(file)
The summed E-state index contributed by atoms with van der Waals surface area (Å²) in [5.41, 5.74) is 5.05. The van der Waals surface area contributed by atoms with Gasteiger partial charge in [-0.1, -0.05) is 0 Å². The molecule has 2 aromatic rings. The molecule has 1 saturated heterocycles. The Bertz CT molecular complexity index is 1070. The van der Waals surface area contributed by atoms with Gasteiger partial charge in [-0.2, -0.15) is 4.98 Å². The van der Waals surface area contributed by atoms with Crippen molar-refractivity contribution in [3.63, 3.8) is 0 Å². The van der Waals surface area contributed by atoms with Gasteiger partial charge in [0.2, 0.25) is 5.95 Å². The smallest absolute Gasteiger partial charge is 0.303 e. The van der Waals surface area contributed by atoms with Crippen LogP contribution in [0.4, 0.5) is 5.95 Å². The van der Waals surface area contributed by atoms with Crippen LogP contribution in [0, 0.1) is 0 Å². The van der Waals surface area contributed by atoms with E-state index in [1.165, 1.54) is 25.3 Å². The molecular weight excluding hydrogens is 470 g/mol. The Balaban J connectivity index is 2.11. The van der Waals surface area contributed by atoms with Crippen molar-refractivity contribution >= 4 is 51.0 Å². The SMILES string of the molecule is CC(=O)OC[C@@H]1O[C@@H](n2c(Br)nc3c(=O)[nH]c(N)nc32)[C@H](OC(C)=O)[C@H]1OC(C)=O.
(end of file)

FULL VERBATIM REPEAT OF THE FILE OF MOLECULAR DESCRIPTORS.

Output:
The summed E-state index contributed by atoms with van der Waals surface area (Å²) in [5.41, 5.74) is 5.05. The van der Waals surface area contributed by atoms with Gasteiger partial charge in [-0.1, -0.05) is 0 Å². The molecule has 2 aromatic rings. The molecule has 1 saturated heterocycles. The Bertz CT molecular complexity index is 1070. The van der Waals surface area contributed by atoms with Gasteiger partial charge in [-0.2, -0.15) is 4.98 Å². The van der Waals surface area contributed by atoms with Crippen molar-refractivity contribution in [3.63, 3.8) is 0 Å². The van der Waals surface area contributed by atoms with Gasteiger partial charge in [0.2, 0.25) is 5.95 Å². The smallest absolute Gasteiger partial charge is 0.303 e. The van der Waals surface area contributed by atoms with Crippen LogP contribution in [0.4, 0.5) is 5.95 Å². The van der Waals surface area contributed by atoms with Crippen LogP contribution in [0, 0.1) is 0 Å². The van der Waals surface area contributed by atoms with E-state index in [1.165, 1.54) is 25.3 Å². The molecular weight excluding hydrogens is 470 g/mol. The Balaban J connectivity index is 2.11. The van der Waals surface area contributed by atoms with Crippen molar-refractivity contribution >= 4 is 51.0 Å². The SMILES string of the molecule is CC(=O)OC[C@@H]1O[C@@H](n2c(Br)nc3c(=O)[nH]c(N)nc32)[C@H](OC(C)=O)[C@H]1OC(C)=O.